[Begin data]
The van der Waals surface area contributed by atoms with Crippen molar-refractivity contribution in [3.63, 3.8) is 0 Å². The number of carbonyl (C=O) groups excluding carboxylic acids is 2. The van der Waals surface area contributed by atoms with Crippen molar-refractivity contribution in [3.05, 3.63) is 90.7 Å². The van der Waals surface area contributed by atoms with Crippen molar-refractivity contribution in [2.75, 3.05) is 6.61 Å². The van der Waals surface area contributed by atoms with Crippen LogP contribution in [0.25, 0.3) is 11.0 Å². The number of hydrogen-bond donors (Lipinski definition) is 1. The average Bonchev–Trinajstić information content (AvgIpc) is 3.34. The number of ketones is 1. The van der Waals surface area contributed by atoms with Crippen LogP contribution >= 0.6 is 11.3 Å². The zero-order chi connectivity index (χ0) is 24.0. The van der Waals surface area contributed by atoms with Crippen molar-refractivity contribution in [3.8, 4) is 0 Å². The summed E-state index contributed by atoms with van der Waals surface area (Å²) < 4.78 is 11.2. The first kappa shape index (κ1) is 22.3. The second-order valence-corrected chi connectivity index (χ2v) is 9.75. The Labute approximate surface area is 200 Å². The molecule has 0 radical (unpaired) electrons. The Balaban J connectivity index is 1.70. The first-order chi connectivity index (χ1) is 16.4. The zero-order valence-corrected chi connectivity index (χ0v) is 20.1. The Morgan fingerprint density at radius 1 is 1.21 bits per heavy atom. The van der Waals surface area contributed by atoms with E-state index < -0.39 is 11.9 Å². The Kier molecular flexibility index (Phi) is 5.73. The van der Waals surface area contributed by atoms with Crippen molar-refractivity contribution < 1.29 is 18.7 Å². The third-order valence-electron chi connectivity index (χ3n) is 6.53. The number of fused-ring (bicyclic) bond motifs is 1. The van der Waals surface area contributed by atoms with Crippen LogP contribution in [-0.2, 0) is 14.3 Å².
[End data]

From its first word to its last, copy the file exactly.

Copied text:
The van der Waals surface area contributed by atoms with Crippen molar-refractivity contribution in [3.63, 3.8) is 0 Å². The number of carbonyl (C=O) groups excluding carboxylic acids is 2. The van der Waals surface area contributed by atoms with Crippen molar-refractivity contribution in [3.05, 3.63) is 90.7 Å². The van der Waals surface area contributed by atoms with Crippen molar-refractivity contribution in [2.75, 3.05) is 6.61 Å². The van der Waals surface area contributed by atoms with Crippen LogP contribution in [0.25, 0.3) is 11.0 Å². The number of hydrogen-bond donors (Lipinski definition) is 1. The average Bonchev–Trinajstić information content (AvgIpc) is 3.34. The number of ketones is 1. The van der Waals surface area contributed by atoms with Crippen LogP contribution >= 0.6 is 11.3 Å². The zero-order chi connectivity index (χ0) is 24.0. The van der Waals surface area contributed by atoms with Crippen molar-refractivity contribution in [3.8, 4) is 0 Å². The summed E-state index contributed by atoms with van der Waals surface area (Å²) < 4.78 is 11.2. The first kappa shape index (κ1) is 22.3. The second-order valence-corrected chi connectivity index (χ2v) is 9.75. The Labute approximate surface area is 200 Å². The molecule has 0 radical (unpaired) electrons. The Balaban J connectivity index is 1.70. The first-order chi connectivity index (χ1) is 16.4. The zero-order valence-corrected chi connectivity index (χ0v) is 20.1. The Morgan fingerprint density at radius 1 is 1.21 bits per heavy atom. The van der Waals surface area contributed by atoms with E-state index < -0.39 is 11.9 Å². The Kier molecular flexibility index (Phi) is 5.73. The van der Waals surface area contributed by atoms with Crippen molar-refractivity contribution < 1.29 is 18.7 Å². The third-order valence-electron chi connectivity index (χ3n) is 6.53. The number of fused-ring (bicyclic) bond motifs is 1. The van der Waals surface area contributed by atoms with Crippen LogP contribution in [-0.2, 0) is 14.3 Å².